Fans of Olympic high jumper Darryl Sullivan will surely be watching how far the Illinois native can go in Tokyo, but there is something else you might want to watch out for.
While he will likely wear Team USA gear on the track, Sullivan will also have with him not one, but two very special lucky charms.
First, it’s a T-shirt made for him by his father.
“Your Highness”, can we read.
The jersey was made by Sullivan’s father before the Olympic trials, and it meant so much to him that Sullivan wore it with him throughout the intense competition – where he ultimately matched his career best.
“It meant a lot because, you know, we talk all the time, but usually it’s not more on a personal level, it’s more just to catch up and have him let me know he’s there with me and there for me, which I always knew, but hearing it is a whole different thing and it meant a lot to me, ”said Sullivan.
Could this support be what elevated him to Olympic heights?
“I had the jersey with me in qualifying, in the finals and I got to, you know, look at it the day before the finals just to really look at it and remember the jersey because I knew it was a big one. problem I had with me, “Sullivan said.” And he really wanted me to wear it but I couldn’t, I had to wear Tennessee clothes that day but I just wanted to make sure I was wearing it. keep it in my heart all day. I remember I was going to line up and so up to my bars I really thought about him. ”
While it would seem that “Your Highness” could relate to Sullivan’s high jump skills, in reality it has a completely different meaning.
“It’s a nickname he gave me growing up because whenever I needed something or asked for something, I usually got it,” Sullivan said. “You know, anything I needed for school or any need for the trail, whether it was trail tips or money to go on a trip, when I asked he would provide it to me – and my mother too. So to this day he always calls me ‘your highness’ when I ask for a favor of any kind. ”
But that didn’t mean Sullivan didn’t have to work for what he wanted.
“Growing up my parents really taught me, you know if this was something I needed [my dad] made me work hard, and you know, whatever I wanted, I had to work for hours, you know, doing some yard work, cleaning the weeds around the fence, cutting the grass, ”said Sullivan. “And even though I didn’t. I didn’t want to do it, it was something I had to be very meticulous about because if I didn’t do it right I had to go back the next day or the following weekend. So, I mean growing up in sports has always been something that I was concerned about, but I feel like through what he made me do on a daily basis with my household chores, my mom too, I was able to, you know, form a certain kind of work ethic so when I really wanted to do something that I was done that was something I was going to do like my life depended on it. . ”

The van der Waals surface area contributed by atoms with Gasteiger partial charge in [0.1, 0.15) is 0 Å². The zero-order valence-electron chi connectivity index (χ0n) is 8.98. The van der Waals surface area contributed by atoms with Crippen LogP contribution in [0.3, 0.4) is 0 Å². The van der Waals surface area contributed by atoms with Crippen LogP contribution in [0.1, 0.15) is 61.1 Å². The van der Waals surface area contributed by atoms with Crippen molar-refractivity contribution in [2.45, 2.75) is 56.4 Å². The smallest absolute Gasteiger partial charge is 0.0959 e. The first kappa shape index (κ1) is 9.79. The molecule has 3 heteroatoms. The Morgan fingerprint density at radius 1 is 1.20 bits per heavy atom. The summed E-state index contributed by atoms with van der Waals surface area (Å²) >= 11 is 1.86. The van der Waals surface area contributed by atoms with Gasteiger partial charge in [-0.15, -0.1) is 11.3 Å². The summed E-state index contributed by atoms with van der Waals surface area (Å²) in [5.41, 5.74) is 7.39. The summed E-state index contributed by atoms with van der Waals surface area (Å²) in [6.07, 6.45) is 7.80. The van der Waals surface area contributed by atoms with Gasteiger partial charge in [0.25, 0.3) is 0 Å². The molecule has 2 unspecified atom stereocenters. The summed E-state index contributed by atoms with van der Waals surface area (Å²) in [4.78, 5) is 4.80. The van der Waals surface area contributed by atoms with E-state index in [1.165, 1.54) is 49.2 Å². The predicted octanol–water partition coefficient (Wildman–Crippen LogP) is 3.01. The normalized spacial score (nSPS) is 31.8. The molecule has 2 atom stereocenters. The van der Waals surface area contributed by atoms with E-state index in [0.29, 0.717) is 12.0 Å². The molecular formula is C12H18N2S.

And that mentality allowed Sullivan to take what was no ordinary path to Olympic status.
Having started out as a basketball player, with a deep love for dunking and an admiration for LeBron James, Sullivan didn’t realize his high jump potential until he was in high school.
“My last year in high school, that’s when everything changed for me,” he said.
It was then that he jumped high enough to attract the attention of several colleges. And after a rough start in college, his Olympic dreams began to come true in his senior year.
Enter, the Olympic Trials, where Sullivan did something unusual.
Sullivan decided to wear a tribute bracelet to a friend who died in a car crash in 2018 in Indiana, Aaron Porter Jr.
In a way, Sullivan carries the memory of his friend everywhere with him thanks to a tattoo on his arm that says “Strive for Greatness AP3”.
But the bracelet was a gift from Porter Jr.’s family.
“Run your run, AP3,” it reads.
“He was a big part of, I feel like, my training the last two years since he passed away – that is, a few years,” Sullivan said. “We both ran the track together, started playing football originally, and we had a lot of the same goals in high school, so we, you know, sort of clicked immediately.”
Sullivan said Porter Jr. was a “brother to me,” but he hadn’t actually worn the bracelet in competition before the Olympic trials.
“Kind of a different thing that I never do,” Sullivan said.
And it worked.
Sullivan equaled his life record with a clearance of 2.33 meters and took second place in practice. The University of Tennessee graduate became the first track and field athlete in Tennessee history to qualify for the Olympics in high jump.
He became an Olympian.
“Being able to make it happen is almost unreal,” Sullivan said.
Sullivan said he plans to bring both the jersey and bracelet to Tokyo as his biggest supporters watch from above and from abroad.
“Just knowing that they are all supporting me is something that you know is going to get me to drive,” he said, acknowledging that due to COVID restrictions his family will not be able to travel with him. .
And that motivation is something Sullivan hopes will lead him to a medal – and a new personal best.
“I think I’ll have to jump higher to win a medal at the Olympics,” Sullivan said.
And that’s exactly what he plans to do.